This text focuses on the issue of the functioning of the individual in the state. The main issues analysed in the text are: autonomy and privacy units, the influence of the individual on political decisions, legitimization of political power, the universal protection of human rights. An attempt to answer the question about the scope of the possibility of entering the state into the sphere of human rights, rights of individual.
In 2006 Dimitry Trenin stated that Russia left the West and began to work on creation of her own sphere on influence. The area of Russian activity in particular was the post-Soviet zone where Moscow wanted to rebuild their dominant position. Sergey Karaganow added: “Moscow has realized that she neither wants to nor she can afford to integrate with the West on the conditions proposed by the West – the type of integration without the right of veto”38. Alexander Dugin, an Euro-Asian ideologist claimed: “We proved that we did not give a damn about NATO and we were not afraid of it. We have the nuclear weapon and we are ready to use it. Russia crossed the line from which she can not withdraw anymore. This is a course for the revival of Russian sovereignty and the position of regional power – in practice, not just in words”39. The above quotations reflect the Russian attitude to the NATO and show the role of this organization for Russia. Undoubtedly, the Alliance is perceived by Russia as a threat and a rival. The reasons of such perception are primarily the Alliance’s claims to play the role of a “guardian” of global peace, attempts to interfere in the area recognized by Russia as her sphere of influence, strengthening the position of NATO in Eastern Europe and project of development new defence technologies such as missile defence. Since the 90s Russia consistently has been trying to undermine the importance of NATO and to put it into the frame of international structures of security governance. In 2010 minister Sergey Lavrov argued that NATO is a relic of a bygone era and should be subjugated to the principles of the UN Security Council.
The article discusses the volume of trade between the countries of Central Asia and the EU and the FR with the degree of dependence. In the years 2000–2016 the foreign trade of the Central Asian states was affected by the shift from the Russian Federation market to the European Union market. This trend may be reinforced in the coming years due to the conditions of trade cooperation between the Central Asian region and the European Union, on the one hand, and between the region and the Russian Federation, on the other
Nowadays hacker attacks on computers or smartphones of everyday users have become commonplace. Unfortunately, increasing number of sophisticated attacks are being targeted against critical infrastructure or banking systems. The threat from hackers is very serious. As a result, institutions exposed to the attacks are obliged to take action to repulse them, because the consequences of intrusions into internal systems can be far-reaching. Numerous cases of effective hacker activities are not rare, as shown by cases from recent years.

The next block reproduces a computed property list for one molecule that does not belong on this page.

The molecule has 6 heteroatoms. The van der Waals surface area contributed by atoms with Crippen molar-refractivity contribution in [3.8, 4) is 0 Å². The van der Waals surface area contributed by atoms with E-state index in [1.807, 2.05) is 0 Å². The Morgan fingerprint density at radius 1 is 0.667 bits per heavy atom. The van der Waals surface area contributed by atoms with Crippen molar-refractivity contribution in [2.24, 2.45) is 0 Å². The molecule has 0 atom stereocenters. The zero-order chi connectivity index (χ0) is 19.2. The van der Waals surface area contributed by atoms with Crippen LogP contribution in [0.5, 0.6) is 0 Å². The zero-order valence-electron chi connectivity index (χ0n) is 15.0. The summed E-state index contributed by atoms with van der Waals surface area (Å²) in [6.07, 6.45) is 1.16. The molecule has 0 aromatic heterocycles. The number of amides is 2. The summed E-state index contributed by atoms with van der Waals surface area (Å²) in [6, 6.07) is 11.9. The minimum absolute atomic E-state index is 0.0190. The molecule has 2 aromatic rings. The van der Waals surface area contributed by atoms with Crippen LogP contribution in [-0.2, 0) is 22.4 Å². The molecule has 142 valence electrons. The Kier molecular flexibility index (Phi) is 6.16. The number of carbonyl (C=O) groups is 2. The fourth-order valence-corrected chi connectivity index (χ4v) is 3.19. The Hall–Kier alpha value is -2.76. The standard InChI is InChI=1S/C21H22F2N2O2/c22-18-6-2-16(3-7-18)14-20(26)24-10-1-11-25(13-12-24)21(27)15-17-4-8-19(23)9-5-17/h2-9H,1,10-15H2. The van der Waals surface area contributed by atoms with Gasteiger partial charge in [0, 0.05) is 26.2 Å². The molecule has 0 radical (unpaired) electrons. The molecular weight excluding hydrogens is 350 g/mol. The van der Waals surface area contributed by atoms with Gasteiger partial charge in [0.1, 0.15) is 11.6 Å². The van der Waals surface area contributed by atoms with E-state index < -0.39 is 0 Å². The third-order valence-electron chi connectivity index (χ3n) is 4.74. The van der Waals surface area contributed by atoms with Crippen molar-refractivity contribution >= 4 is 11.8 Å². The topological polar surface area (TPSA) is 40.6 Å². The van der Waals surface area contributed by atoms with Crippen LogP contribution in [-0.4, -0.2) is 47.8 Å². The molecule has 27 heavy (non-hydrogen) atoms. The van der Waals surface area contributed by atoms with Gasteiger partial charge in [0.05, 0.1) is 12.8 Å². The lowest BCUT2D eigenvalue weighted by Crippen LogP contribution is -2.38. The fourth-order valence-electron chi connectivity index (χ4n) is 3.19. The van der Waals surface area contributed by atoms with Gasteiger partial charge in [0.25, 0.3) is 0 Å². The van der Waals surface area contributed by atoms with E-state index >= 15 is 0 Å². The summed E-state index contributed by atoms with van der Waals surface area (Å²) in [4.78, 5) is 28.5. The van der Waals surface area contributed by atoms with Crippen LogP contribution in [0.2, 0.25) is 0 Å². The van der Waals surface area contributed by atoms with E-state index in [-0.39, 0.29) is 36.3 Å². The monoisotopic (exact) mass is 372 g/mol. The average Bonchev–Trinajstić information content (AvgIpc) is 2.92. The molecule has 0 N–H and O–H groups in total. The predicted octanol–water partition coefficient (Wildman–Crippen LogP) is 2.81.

Imperialism is the foundation of the Russian mentality and nation. Researchers are considering if the Russian Federation is a continuation of the imperial traditions of previous forms of Russian state. There is no unambiguous assessment whether the Russian Federation can be described as an empire. The aim of the article is to answer the question about the imperiality of modern Russia, through the use of the analysis of sources, history and social environment. The result of the analysis is a cross-sectional view of the issue of the Federation’s superpower. The imperial tradition, the ideological expansion of the Soviet Union, the Russian mentality and imperial nostalgia, and now foreign policy and the need for a strong leader, speak for recognizing Russia as a kind of empire. At the same time, economic weakness, declining influence in post-Soviet areas and the uncertain situation on the international arena prove that imperialism is only the past of the Russian nation. The evaluation of Russian imperialism depends on the perspective, because taking into account the determination to be perceived as in the time of the Russian Empire, their mentality and the fact that the “empire” is one of the few common elements for the entire nation – despite the undisputed weaknesses – The Russian Federation is a specific form of the modern empire.
An important standpoint in national branding discourse is to draw attention to the fact that the international public, as well as each individual member, has certain associations connected with the countries, its inhabitants and national products. Connotations received over the years, which are strongly related to the upbringing in social groups, give us the opportunity to establish order, hierarchy, categorization and thus easier understanding of the world. The subjective interpretation of the mentioned factors and many others defined by Simon Anholt as “one million of private convictions” create country image which can be managed by the implementation of nation branding strategy.
© 2017 Adam Marszałek Publishing House. All rights reserved.